28 May California Clubbing with the R Gruppe
California Clubbing with the R Gruppe
Are you into techno? You know, ze Berlin music kind with 140 BPM served up in 4/4 beats by some dude in a t-shirt and a cap. Well, it shouldn’t be too hard to find a night club which caters to your taste. Unless you happen to live in Deliverance country of course. But in that case you probably wouldn’t be able to read this anyway.
Or let’s say you’re into schmoozy jazz where you nod slowly as the saxophone starts to wail its solo. Well, in every city worth its name there’s a club for that particular taste as well.
In fact, even if you’re into Azerbajanian folk music mashed up with Dutch Hardtrance and performed live by a goat on ecstasy on a burning stage, there’s probably a club for that as well somewhere.
It’s the same with Porsche clubs. There’s something for everyone. Some are for the aficionados who believe in keeping everything real and original. Others are for the race heads that just care about speed. And then there’s the human kind of club. A club for those, who think that Porsches should be about fun.
California based R Gruppe is such a club. It was formed back in 1999 by a couple of hard core Porsche 911 gearheads, Cris Huergas and Freeman Thomas. (Yes, the Freeman Thomas who designed the Audi TT, though we probably shouldn’t hold that against him.)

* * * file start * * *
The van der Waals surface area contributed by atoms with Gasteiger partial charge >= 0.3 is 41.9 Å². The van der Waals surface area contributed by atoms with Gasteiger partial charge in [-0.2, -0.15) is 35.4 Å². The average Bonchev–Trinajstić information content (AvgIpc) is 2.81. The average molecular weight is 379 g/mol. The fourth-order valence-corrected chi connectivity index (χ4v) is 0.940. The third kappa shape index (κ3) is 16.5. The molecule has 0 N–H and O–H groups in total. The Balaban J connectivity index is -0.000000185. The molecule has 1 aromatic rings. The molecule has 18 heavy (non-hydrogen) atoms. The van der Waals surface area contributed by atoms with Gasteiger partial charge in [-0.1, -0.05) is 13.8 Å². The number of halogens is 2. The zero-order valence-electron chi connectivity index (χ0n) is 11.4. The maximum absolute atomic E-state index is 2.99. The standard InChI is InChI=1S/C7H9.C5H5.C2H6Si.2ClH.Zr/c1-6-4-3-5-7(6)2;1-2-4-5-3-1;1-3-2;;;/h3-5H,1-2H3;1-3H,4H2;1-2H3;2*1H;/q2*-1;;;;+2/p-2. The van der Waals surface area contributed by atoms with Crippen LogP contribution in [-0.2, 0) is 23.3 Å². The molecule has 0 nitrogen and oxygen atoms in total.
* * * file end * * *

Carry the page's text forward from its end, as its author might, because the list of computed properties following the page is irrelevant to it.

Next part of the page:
The name “R Gruppe” is a reference to the ’67 911R – a super rare lightweight (810 kg!) race version of the then recently launched Porsche 911.
The club quickly became a focal point for the thriving Californian 911 hot rod scene. Today it celebrates a wide spectrum of early 911s, from almost original cars to the highly modified large displacement early cars to 1973 Carrera RSs. There are now more than 300 R Gruppe members located throughout the US and around the world.
The club is dedicated to pre-1974 911s; the cars before the enforced impact bumper played havoc with the clean design. About the only rule that seems to apply to these motorheads is drive the cars like the factory intended for them to be driven. Modifications are encouraged, especially if they are in the spirit of what the Porsche factory was doing 30 years ago with its 911 racing versions. But the overall keyword here seems to be fun.
What it all boils down to seems to be quite simple: Build a car which will put a smile on your face every day. On the school run. And on the track.
Not too bad a club, eh?